Saturday, April 21, 2012

Oh That We Might See Better Times

“Oh that we might see better times!”
Psalm 4:6
God knows there’s plenty to complain about. Even the weather has turned foul. We’ve witnessed a terrific spate of tornadoes over the past few weeks, and many have been left homeless and too many dead and injured. Please remember the Episcopal Relief and Development Fund to help those in need.
The tenor of our political discourse has little to commend itself. The anemic economic recovery is a bit discouraging. What concerns me most is that our young people are facing a very uncertain future concerning jobs, and I can’t honestly say that either political party has its act together in terms of offering real hope. Politicians offer promise but not much in the way of performance.
The Scripture says, “Come let us reason together!” Whether that is in Congress, the Middle East, Labor or Management, The European Debt Crisis, Questions of Global seems that we prefer idealogical posturing over a more humble and honest conversation. “Come let us Reason together” 
This won’t do! “You mortals how long will you dishonor my glory and how long will you worship dumb idols and run after false gods!” (Psalm 4:2) God’s getting a bit riled up over this.
Idolatry begins with my willfulness. Notice the Lord’s Prayer takes at its heart the notion “Thy will be done”. And Jesus in the Garden says to God; “Not my will, but Thy will be done”. Idolatry is the self seeking willfulness without regard to the others.
This is why we must gather together week by week.
I taught my Communion Class this morning that we begin in church with gathering. Without gathering we can have no church. And if we stop going because we cannot have our way, we diminish the Body of Christ, and our hearts sink.
Is it any surprise that as church attendance declines, depression becomes more rampant? It is tough enough to keep up our spirits with each of us cheering one another on, but when we sink into loneliness and become solitary we take on a whole new battle.
That’s depressing.
What cheers me up is the moment when I enter the Holy Place. When you enter a Mosque, you must remove your shoes. When you enter a Synagogue, you must wear a yarmulke, and when you enter a church you must remove your hat, unless you’re a lady. You may wear yours. I remember when I was younger that all these rules were strictly adhered to. And that it was necessary to dress formally with your Sunday best and present yourself to God at your finest.
We’re a bit more flexible these days.
But still there is the matter of gathering. We cannot honor God unless we come together. We sing our songs, we say our prayers, we listen to God’s Word and tell God’s Story. And when we offer our Gifts to God we say an extraordinary thing;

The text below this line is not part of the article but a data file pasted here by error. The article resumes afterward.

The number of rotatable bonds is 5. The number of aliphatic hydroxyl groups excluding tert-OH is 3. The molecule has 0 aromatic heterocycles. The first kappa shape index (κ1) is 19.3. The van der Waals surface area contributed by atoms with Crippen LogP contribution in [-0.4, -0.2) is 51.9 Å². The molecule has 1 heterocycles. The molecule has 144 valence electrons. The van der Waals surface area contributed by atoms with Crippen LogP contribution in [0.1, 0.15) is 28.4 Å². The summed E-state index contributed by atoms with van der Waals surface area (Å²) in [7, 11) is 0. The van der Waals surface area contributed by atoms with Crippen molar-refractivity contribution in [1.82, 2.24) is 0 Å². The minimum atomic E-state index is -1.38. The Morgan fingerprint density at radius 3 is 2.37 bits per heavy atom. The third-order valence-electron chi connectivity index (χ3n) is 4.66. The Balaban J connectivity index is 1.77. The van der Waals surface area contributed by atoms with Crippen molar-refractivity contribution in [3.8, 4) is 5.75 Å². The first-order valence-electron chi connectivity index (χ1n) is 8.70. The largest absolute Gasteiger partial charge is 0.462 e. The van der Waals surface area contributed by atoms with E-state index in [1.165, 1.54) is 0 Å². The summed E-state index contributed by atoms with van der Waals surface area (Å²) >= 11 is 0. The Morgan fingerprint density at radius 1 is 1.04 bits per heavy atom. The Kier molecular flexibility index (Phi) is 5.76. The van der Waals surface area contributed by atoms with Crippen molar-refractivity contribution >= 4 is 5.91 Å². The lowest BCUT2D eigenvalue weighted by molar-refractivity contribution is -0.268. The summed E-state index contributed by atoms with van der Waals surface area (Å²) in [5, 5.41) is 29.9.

“Lift up your hearts!”
And the people reply; “We lift them up to the Lord!”
God cheers us with the knowledge that Jesus is here in our midst. He appears to us in this Sacrament. We take bread to eat, we take wine to drink. Jesus asks for a piece of fish to demonstrate he is real. Jesus is no ghost. And in those rare moments when the appearance of Jesus becomes urgent, necessary, or surprising, our experience of God takes on a very special significance. Crisis of any sort brings us in contact with our humanity and our vulnerability, and we get scared, or even terrified as the disciples were in today’s Gospel lesson, we may also come into the presence of God. “Oh God!” is often the only prayer we can say in a moment of crisis. If we’re really scared we might say something else.
That’s why when I gather with you I practice the Presence of God Sunday by Sunday (or Saturday by Saturday), and I carry on that practice every day, every moment, so far as it is possible, so that when we gather again we do in fact “Lift up our hearts to God”.
I make this my practice because I know all too well that when those moments of terror strike, I need a Rock to hold onto. I’ve seen it in recently in my own son’s struggle for recovery after a stroke. I’ve seen it a thousand times as a parish priest as folks deal with one crisis after another.
That’s when I see Jesus. That's when the eyes of our faith open. In recovery one day with my son, while were doing some physical therapy and stretching his arms and hands and fingers, the old hymn came to me; “Awake my soul, stretch every nerve”. I sang a verse with him and we began to laugh! We’re both Anglophiles and it did sound so much like a moment in an episode of the Vicar of Dibley. We laughed all the more.
Awake, my soul, stretch every nerve,
And press with vigor on;
A heavenly race demands thy zeal,
And an immortal crown,
And an immortal crown.
Ah yes, you want to see better times? Then be here right now, in this moment. And see that Christ is truly present to lift up your hearts, "to heal the sick, bring good news to the poor, release to the captives, sight to the blind and freedom to the oppressed". (Luke 4:18)
In case the politicians forget what the scripture says; you remind them. Remember, like Jesus, you too have been anointed to bring Good News.
By living this way, you have a good shot at living as Jesus wants you to live, abundantly, joyously, courageously. 
You may become discouraged and frightened some times along the way, don’t be surprised by that, you like Jesus are human. But you are also a Child of God, just as the scripture says you are; “But see what love the Father has given us that we should be called the children of God. (I John 3:1)  
Oh yes, cheer up my friends or as the faithful folks have been saying for two thousand years; “Lift up your hearts”.
In the Name of the Father, and of the Son and of the Holy Spirit.
Fr. Paul

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